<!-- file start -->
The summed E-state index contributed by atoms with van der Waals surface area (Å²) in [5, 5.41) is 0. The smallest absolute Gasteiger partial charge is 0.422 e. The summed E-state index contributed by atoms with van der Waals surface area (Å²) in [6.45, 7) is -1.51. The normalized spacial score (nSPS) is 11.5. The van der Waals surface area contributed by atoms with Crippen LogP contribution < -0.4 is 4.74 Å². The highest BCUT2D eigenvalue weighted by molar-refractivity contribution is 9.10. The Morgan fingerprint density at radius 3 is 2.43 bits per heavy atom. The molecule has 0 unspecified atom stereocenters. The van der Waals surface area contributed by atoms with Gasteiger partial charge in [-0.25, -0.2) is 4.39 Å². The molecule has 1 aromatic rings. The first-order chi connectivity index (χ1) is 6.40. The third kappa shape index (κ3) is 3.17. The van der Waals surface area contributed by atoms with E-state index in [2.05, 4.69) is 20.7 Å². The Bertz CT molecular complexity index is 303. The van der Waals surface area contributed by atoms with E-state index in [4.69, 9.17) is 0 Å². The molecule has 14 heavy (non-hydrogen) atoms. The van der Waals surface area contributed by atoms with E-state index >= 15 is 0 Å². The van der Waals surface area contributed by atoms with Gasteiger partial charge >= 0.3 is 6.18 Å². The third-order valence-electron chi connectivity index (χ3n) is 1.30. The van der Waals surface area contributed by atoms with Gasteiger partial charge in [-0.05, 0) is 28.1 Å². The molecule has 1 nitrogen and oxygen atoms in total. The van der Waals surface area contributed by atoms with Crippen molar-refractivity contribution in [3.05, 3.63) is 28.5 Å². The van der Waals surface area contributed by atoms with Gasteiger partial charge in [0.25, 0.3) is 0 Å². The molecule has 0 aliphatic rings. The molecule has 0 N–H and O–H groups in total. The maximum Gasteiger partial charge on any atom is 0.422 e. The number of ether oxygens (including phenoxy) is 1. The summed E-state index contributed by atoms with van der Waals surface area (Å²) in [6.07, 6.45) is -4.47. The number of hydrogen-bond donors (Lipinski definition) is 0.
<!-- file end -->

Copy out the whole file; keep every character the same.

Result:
The summed E-state index contributed by atoms with van der Waals surface area (Å²) in [5, 5.41) is 0. The smallest absolute Gasteiger partial charge is 0.422 e. The summed E-state index contributed by atoms with van der Waals surface area (Å²) in [6.45, 7) is -1.51. The normalized spacial score (nSPS) is 11.5. The van der Waals surface area contributed by atoms with Crippen LogP contribution < -0.4 is 4.74 Å². The highest BCUT2D eigenvalue weighted by molar-refractivity contribution is 9.10. The Morgan fingerprint density at radius 3 is 2.43 bits per heavy atom. The molecule has 0 unspecified atom stereocenters. The van der Waals surface area contributed by atoms with Gasteiger partial charge in [-0.25, -0.2) is 4.39 Å². The molecule has 1 aromatic rings. The first-order chi connectivity index (χ1) is 6.40. The third kappa shape index (κ3) is 3.17. The van der Waals surface area contributed by atoms with E-state index in [2.05, 4.69) is 20.7 Å². The Bertz CT molecular complexity index is 303. The van der Waals surface area contributed by atoms with E-state index in [4.69, 9.17) is 0 Å². The molecule has 14 heavy (non-hydrogen) atoms. The van der Waals surface area contributed by atoms with E-state index >= 15 is 0 Å². The van der Waals surface area contributed by atoms with Gasteiger partial charge >= 0.3 is 6.18 Å². The third-order valence-electron chi connectivity index (χ3n) is 1.30. The van der Waals surface area contributed by atoms with Gasteiger partial charge in [-0.05, 0) is 28.1 Å². The molecule has 1 nitrogen and oxygen atoms in total. The van der Waals surface area contributed by atoms with Crippen molar-refractivity contribution in [3.05, 3.63) is 28.5 Å². The van der Waals surface area contributed by atoms with Gasteiger partial charge in [0.25, 0.3) is 0 Å². The molecule has 0 aliphatic rings. The molecule has 0 N–H and O–H groups in total. The maximum Gasteiger partial charge on any atom is 0.422 e. The number of ether oxygens (including phenoxy) is 1. The summed E-state index contributed by atoms with van der Waals surface area (Å²) in [6.07, 6.45) is -4.47. The number of hydrogen-bond donors (Lipinski definition) is 0.